1. No i mean the green metal addition on the back of the library that was completed in 2011. On Broadway or Muhammed ali

  2. Deep in the West End. The addition was done on Broadway, I’ve been there, and actually used it. As a child, we went to the Parkland branch. A smaller renovation was also done at the Shively branch with green amenities as well.

  3. All Carnegie Libraries in Louisville (i.e. those built using matching funds from Andrew Carnegie’s foundation) were designated around 2000 as individual Local Landmarks. The Jefferson Branch Library is the only exception to this rule. The reason that the Jefferson Branch Library was not designated as a Local Landmark with all the rest is because, at the time of listing, the building was still privately held. All of the other Carnegie libraries were, at the time, still owned by the City of Louisville or were located in previously designated Preservation Districts, thereby affording the buildings some protection from inappropriate change or demolition. The Highlands Carnegie Library, for instance, is located within the boundaries of the Cherokee Triangle Preservation District. The last time I drove by the Jefferson Branch Carnegie Library it was going downhill fast. Someone needs to buy that puppy, renovate it following the Secretary the Interiors Standards and return it to its former glory. Anyone? Anyone?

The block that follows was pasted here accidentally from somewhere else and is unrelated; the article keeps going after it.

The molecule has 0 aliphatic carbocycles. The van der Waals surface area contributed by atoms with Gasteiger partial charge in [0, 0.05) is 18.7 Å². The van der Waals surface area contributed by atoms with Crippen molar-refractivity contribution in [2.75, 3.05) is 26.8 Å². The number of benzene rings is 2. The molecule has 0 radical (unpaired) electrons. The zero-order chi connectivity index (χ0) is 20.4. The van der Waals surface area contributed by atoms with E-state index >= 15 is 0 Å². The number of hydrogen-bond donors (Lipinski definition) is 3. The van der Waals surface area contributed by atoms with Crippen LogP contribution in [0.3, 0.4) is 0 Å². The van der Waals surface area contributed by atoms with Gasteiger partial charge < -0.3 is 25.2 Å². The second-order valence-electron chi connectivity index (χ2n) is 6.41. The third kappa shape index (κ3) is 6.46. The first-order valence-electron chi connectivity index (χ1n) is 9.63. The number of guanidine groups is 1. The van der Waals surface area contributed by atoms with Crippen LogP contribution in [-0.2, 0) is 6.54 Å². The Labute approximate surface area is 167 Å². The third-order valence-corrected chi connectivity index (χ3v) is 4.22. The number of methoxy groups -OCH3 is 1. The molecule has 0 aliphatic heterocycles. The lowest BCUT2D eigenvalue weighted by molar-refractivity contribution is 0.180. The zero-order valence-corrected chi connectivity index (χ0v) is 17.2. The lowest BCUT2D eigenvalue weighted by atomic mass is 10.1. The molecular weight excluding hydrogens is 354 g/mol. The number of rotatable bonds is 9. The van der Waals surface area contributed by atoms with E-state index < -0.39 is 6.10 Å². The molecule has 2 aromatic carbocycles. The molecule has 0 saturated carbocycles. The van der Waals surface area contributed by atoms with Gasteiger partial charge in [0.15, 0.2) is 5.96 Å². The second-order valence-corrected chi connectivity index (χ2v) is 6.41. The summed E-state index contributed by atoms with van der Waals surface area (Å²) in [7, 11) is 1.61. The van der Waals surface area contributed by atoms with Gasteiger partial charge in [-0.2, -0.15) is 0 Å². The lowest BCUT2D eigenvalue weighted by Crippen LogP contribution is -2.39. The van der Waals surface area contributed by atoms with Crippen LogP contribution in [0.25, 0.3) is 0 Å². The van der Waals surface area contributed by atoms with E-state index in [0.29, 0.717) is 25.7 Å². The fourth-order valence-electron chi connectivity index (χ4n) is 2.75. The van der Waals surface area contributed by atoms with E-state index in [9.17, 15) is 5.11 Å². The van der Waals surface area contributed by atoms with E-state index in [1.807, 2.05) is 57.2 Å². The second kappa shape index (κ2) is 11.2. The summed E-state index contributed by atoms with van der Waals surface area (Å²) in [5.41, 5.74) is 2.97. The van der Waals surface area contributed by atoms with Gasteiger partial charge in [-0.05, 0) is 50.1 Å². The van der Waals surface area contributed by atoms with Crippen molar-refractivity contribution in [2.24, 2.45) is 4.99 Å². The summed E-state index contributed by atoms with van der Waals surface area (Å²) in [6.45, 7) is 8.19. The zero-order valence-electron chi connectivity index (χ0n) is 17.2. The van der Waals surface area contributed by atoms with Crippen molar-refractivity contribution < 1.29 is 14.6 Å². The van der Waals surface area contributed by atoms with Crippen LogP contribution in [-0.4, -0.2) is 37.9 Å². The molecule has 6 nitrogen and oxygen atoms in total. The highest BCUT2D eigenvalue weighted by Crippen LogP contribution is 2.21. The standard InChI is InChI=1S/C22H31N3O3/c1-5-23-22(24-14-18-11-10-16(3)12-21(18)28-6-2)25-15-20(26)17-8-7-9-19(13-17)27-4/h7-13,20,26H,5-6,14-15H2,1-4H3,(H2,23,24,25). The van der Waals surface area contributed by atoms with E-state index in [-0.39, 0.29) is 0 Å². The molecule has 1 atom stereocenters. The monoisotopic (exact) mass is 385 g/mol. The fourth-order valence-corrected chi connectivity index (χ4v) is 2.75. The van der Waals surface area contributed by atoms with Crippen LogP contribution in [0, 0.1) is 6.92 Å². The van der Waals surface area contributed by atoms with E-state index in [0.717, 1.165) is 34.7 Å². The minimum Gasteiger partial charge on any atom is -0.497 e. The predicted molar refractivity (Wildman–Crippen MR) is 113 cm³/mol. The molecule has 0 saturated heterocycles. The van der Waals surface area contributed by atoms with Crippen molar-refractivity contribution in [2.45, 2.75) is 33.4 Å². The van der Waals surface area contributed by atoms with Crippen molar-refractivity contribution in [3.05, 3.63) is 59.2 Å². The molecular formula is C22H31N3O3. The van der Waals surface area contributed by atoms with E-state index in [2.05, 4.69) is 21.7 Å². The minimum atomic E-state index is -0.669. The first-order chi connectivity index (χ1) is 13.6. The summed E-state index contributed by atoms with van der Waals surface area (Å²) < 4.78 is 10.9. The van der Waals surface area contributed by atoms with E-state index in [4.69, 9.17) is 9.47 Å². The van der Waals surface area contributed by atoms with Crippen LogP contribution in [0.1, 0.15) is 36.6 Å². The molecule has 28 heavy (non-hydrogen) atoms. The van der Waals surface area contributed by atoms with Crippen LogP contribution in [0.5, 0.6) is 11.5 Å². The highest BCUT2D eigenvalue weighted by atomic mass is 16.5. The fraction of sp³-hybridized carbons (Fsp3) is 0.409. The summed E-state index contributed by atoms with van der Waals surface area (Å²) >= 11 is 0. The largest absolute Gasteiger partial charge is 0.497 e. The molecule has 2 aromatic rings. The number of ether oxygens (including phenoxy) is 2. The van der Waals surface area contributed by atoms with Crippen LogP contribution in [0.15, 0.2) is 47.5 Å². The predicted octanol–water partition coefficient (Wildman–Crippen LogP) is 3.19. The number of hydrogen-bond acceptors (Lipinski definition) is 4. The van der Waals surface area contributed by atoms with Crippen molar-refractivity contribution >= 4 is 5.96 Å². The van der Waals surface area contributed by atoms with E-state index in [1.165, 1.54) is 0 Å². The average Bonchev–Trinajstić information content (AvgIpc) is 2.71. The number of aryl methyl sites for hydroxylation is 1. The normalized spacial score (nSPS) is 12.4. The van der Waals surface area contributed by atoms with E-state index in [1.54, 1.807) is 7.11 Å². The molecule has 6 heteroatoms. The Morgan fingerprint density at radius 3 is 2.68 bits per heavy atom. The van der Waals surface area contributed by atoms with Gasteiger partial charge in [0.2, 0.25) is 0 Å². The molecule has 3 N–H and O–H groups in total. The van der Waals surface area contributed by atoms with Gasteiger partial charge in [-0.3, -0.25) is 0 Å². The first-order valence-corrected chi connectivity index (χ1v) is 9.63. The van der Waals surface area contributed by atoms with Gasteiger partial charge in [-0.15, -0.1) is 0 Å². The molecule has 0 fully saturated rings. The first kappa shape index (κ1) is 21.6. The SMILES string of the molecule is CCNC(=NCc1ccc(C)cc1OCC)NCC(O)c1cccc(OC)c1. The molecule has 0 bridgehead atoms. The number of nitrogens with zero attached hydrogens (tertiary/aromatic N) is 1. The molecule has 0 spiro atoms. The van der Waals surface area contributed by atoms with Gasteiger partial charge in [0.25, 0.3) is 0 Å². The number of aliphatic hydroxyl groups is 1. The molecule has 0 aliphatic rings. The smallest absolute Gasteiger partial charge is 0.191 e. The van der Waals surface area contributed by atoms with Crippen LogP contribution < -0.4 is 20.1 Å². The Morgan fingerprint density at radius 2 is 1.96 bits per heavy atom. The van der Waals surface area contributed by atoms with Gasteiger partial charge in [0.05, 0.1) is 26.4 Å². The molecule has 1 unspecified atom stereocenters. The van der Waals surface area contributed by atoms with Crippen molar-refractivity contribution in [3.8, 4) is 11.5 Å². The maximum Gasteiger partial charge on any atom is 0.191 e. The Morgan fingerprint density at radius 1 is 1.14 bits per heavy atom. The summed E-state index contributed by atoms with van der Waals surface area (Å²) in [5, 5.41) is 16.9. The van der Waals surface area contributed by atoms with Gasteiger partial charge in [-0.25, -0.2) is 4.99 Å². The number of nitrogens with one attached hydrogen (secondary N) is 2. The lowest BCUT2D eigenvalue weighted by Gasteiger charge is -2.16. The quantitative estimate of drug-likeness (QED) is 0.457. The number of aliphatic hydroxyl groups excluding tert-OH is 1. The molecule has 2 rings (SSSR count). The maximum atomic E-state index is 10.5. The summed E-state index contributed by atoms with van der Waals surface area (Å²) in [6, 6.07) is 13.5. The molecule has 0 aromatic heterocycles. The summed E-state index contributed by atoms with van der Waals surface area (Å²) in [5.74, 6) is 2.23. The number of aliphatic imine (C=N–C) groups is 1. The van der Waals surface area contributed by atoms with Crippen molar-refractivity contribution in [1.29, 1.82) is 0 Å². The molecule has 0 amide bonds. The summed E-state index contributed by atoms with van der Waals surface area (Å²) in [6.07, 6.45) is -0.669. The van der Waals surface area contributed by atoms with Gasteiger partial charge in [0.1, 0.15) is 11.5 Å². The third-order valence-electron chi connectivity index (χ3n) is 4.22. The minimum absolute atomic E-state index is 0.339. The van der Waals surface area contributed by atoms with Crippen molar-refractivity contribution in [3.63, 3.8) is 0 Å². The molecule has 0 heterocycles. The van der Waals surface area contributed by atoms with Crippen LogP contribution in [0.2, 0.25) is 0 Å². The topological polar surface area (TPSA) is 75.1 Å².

4. The library located inside Mid City Mall is anything but inviting. Terrible lighting, absolutely no architectural features to warm the interior, seems cold and out of place. Location is convenient but everything else about it is awful. I hate loosing historic buildings to the need to be “accessible” vs cost of renovation and creativity.

  5. I go to the “Highlands-Shelby Park” branch of the library in Mid City Mall as little as possible. It always makes me weep inside for the nostalgia of both former facilities – the Highlands Carnegie and the Shelby Park Carnegie – parts of my childhood and young adulthood. Mid City just doesn’t have that vibe, that feeling of hallowed halls housing unexplored treasures. (Yet I DO like Bon Air, another part of my childhood. It inspires with its own “modern” design. Is there still a Fincastle/Camp Taylor branch? It was in one of the old barracks buildings when I was a child.)

  6. RE: tyler Feb 4, 2016 at 8:27 pm – “No i mean the green metal addition on the back of the library that was completed in 2011. On Broadway or Muhammed ali”

    Tyler,

    When I responded earlier it was to correct the original story’s misinformation (“A modern expansion in the Brutalist style was added in 1974 by architecture firm Louis & Henry Group, with architect Alvin Voit as the lead designer.”) The expansion opened in 1969 so I am not sure where they got their information.

    It just happened to come after you made your comment. Sorry about the confusion.